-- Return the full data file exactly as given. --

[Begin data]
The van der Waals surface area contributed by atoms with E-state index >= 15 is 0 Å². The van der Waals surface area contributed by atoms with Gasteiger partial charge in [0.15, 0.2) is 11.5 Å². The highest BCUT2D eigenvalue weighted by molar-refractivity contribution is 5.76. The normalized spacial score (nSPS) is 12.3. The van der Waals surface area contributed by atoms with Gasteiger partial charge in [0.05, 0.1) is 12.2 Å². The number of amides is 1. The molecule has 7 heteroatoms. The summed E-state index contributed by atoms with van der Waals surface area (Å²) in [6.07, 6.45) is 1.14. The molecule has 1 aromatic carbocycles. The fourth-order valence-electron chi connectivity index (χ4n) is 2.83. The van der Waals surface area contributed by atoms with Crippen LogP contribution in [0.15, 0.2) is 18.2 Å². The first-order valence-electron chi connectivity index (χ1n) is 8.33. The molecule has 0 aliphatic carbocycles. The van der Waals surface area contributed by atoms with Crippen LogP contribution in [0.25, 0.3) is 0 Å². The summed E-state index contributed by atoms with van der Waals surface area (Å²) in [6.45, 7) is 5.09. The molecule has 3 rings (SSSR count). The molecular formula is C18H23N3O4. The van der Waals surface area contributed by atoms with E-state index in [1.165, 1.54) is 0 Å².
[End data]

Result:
The van der Waals surface area contributed by atoms with E-state index >= 15 is 0 Å². The van der Waals surface area contributed by atoms with Gasteiger partial charge in [0.15, 0.2) is 11.5 Å². The highest BCUT2D eigenvalue weighted by molar-refractivity contribution is 5.76. The normalized spacial score (nSPS) is 12.3. The van der Waals surface area contributed by atoms with Gasteiger partial charge in [0.05, 0.1) is 12.2 Å². The number of amides is 1. The molecule has 7 heteroatoms. The summed E-state index contributed by atoms with van der Waals surface area (Å²) in [6.07, 6.45) is 1.14. The molecule has 1 aromatic carbocycles. The fourth-order valence-electron chi connectivity index (χ4n) is 2.83. The van der Waals surface area contributed by atoms with Crippen LogP contribution in [0.15, 0.2) is 18.2 Å². The first-order valence-electron chi connectivity index (χ1n) is 8.33. The molecule has 0 aliphatic carbocycles. The van der Waals surface area contributed by atoms with Crippen LogP contribution in [0.25, 0.3) is 0 Å². The summed E-state index contributed by atoms with van der Waals surface area (Å²) in [6.45, 7) is 5.09. The molecule has 3 rings (SSSR count). The molecular formula is C18H23N3O4. The van der Waals surface area contributed by atoms with E-state index in [1.165, 1.54) is 0 Å².